Conference presenters  

Anamaria Berea
Steven L. Burg
B.G.J. (Bob) de Graaff
Joseph S. Gordon
Frances Flannery
Glenn Hastedt
John Hulsey
Bernd Kaussler
Rhian McCoy
John Scherpereel
Jonathan Smith
Tim Walton
Cees Wiebes

Anamaria Berea has a Ph.D. in Computational Social Science from George Mason University and a Ph.D. in International Business and Economics from the Academy of Economic Studies in Romania. Berea joined the C4I Center in 2012 as research assistant professor. In her research, she is applying specific computational methods to analyze irregular, atypical warfare and conflicts, such as the remittances and informal transfers of money through hawala networks. The research and paper she developed for modeling hawala networks won an Assyst Bursary Award from ESSA, the European Social Simulation Association, as well as an official recommendation letter from the Head of Counter-Terrorism in Calcutta, India. She has also worked on the DAGGRE research project funded by the ACE program at IARPA. Within this project, she used social network analysis, Bayesian network modeling, GIS and prediction markets in order to forecast geopolitical events. Currently, she is working on SciCast, a project involving predicting science and technology innovations, also funded by IARPA.

Steven L. Burg is Adlai E. Stevenson Professor of International Politics and Director of the Research Circle on Democracy and Cultural Pluralism, Brandeis University. He is co-author, with Paul S. Shoup (University of Virginia), of The War in Bosnia-Herzegovina: Ethnic Conflict and International Intervention (M.E.Sharpe, 1999), awarded the year 2000 Ralph J. Bunche Prize of the American Political Science Association for "the best scholarly work in political science which explores the phenomenon of ethnic and cultural pluralism." His more recent publications focus on identities and nationalisms in Spain. He served as principal consultant to the project on the South Balkans of the Center for Preventive Action of the Council on Foreign Relations in New York, and worked with the Project on Ethnic Relations, an international NGO based in Princeton, before becoming Chairman of the Board of Directors of the Council for Inclusive Governance, an international NGO based in New York that works with governments to secure minority inclusion in the Balkans. Burg's current book project focuses on the politics of managing ethnic conflict.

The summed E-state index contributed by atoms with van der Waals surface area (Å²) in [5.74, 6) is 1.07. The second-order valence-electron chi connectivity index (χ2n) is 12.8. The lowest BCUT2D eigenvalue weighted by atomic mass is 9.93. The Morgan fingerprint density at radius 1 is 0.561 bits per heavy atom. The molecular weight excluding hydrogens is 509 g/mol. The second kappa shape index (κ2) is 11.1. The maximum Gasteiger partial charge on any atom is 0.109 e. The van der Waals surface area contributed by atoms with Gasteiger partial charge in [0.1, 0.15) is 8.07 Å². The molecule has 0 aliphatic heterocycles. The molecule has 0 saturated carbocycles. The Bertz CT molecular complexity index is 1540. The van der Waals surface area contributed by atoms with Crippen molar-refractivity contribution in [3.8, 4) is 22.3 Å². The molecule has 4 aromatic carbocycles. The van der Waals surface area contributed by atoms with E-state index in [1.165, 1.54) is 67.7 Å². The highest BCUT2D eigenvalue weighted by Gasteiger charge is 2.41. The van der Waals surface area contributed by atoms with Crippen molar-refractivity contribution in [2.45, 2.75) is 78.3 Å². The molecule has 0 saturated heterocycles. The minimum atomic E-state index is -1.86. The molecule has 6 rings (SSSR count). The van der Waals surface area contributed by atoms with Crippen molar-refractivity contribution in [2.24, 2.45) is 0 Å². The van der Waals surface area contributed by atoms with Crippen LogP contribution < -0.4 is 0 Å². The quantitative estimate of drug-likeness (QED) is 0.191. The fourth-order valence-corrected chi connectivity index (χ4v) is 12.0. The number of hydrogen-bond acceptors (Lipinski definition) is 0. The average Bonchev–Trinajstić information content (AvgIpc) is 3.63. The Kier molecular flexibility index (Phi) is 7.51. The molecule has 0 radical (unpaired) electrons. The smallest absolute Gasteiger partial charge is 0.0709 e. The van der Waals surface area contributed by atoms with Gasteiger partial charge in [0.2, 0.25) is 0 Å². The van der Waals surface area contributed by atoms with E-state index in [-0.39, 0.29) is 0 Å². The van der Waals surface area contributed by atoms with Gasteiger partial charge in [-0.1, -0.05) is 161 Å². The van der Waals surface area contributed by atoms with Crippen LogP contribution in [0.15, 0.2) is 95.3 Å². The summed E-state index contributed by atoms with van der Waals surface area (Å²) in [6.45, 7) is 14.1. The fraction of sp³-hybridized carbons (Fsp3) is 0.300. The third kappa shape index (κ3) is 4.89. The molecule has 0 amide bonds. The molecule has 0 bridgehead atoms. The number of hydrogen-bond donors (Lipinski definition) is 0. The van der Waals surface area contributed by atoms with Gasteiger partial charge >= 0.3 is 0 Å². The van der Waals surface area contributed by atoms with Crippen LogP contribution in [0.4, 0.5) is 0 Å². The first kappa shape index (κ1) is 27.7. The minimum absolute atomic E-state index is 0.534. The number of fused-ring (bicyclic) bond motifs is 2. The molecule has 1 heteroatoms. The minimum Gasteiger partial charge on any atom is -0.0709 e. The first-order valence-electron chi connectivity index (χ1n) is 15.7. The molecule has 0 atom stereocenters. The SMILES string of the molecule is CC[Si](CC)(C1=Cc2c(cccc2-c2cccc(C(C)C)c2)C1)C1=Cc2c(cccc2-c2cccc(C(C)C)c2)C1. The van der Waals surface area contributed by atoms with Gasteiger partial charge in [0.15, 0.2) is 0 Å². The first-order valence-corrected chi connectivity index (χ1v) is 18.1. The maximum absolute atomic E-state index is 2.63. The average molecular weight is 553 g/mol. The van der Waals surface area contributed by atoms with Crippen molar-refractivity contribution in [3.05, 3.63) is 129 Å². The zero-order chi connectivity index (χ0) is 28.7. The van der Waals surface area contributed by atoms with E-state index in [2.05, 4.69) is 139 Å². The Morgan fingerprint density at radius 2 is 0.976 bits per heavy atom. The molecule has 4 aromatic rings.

B.G.J. (Bob) de Graaff studied contemporary history at the Vrije Universiteit in Amsterdam (1974-1979). After his graduation he taught in the same discipline at the university for one year (1979-1980). He then taught political history at the Erasmus Universiteit Rotterdam (EUR) (1980-1987), and Japanese history and history of international relations in Pacific Asia in the Department for Economic Studies of the same university (1987-1999). He also worked as a researcher at the Institute of Netherlands History in The Hague (1987-1999). From 1999 till 2002 he was member of the team at the Netherlands Institute for War Documentation that investigated the events leading up to, during and after the fall of the U.N.-declared safe area Srebrenica. From 2000 he was also associate professor for the history of international relations at the University of Utrecht, from 2005 in the additional capacity of Socrates-professor for political and cultural reconstruction. From 2007 till 2009 he worked as professor for terrorism and counterterrorism at the Campus The Hague of Leiden University. Since the fall of 2010 he is employed at the Netherlands Defense Academy in Breda as professor for intelligence and security studies. He holds a similar chair at the University of Utrecht since March 2011.

Joseph S. Gordon (Col. USAR retired) (Ph.D. Duke University in European history, M.A., University of Maine, B.A. Bowdoin College in government) has been the Colin Powell Professor for Analysis at the National Intelligence University since 2005. He has divided his long career between intelligence analysis and operations and education. He currently teaches intelligence analysis and the seminar on European security issues at the NIU. He also served as the Director of European Studies and the Chair of the Military History and Strategy Department. He taught history previously at the Army War College, Campbell University, and Duke University (also German language). As an analyst he served in the Strategic Studies of the 4th Psychological Operations Group at Fort Bragg, N.C.  At DIA he manned the Eurasia Desk in technology transfer before transferring to the European division, ultimately becoming the Senior Intelligence Officer for the Balkan Task Force in the Pentagon. He deployed to the NATO peacekeeping command in Kosovo. He has served in U.S. embassies in Germany and Bosnia, in addition to representing DIA as its Senior Command Representative at NATO Headquarters, Brussels, Belgium, before returning to the NIU in 2005. As an Army Reserve Intelligence Officer, he commanded an MI Battalion and two Strategic MI Detachments. A graduate of the Army Command and General Staff college and Army War College, he was also a senior research fellow at the National Defense University. He has lectured widely in academic and intelligence venues in Germany, Serbia, the U.K., Georgia, and Bosnia in addition to regularly teaching at the NATO School in Oberammergau, Germany. He has published extensively in various journals on German studies and psychological operations, editing a book published by Westview Press in 1987, Psychological Operations: East and West.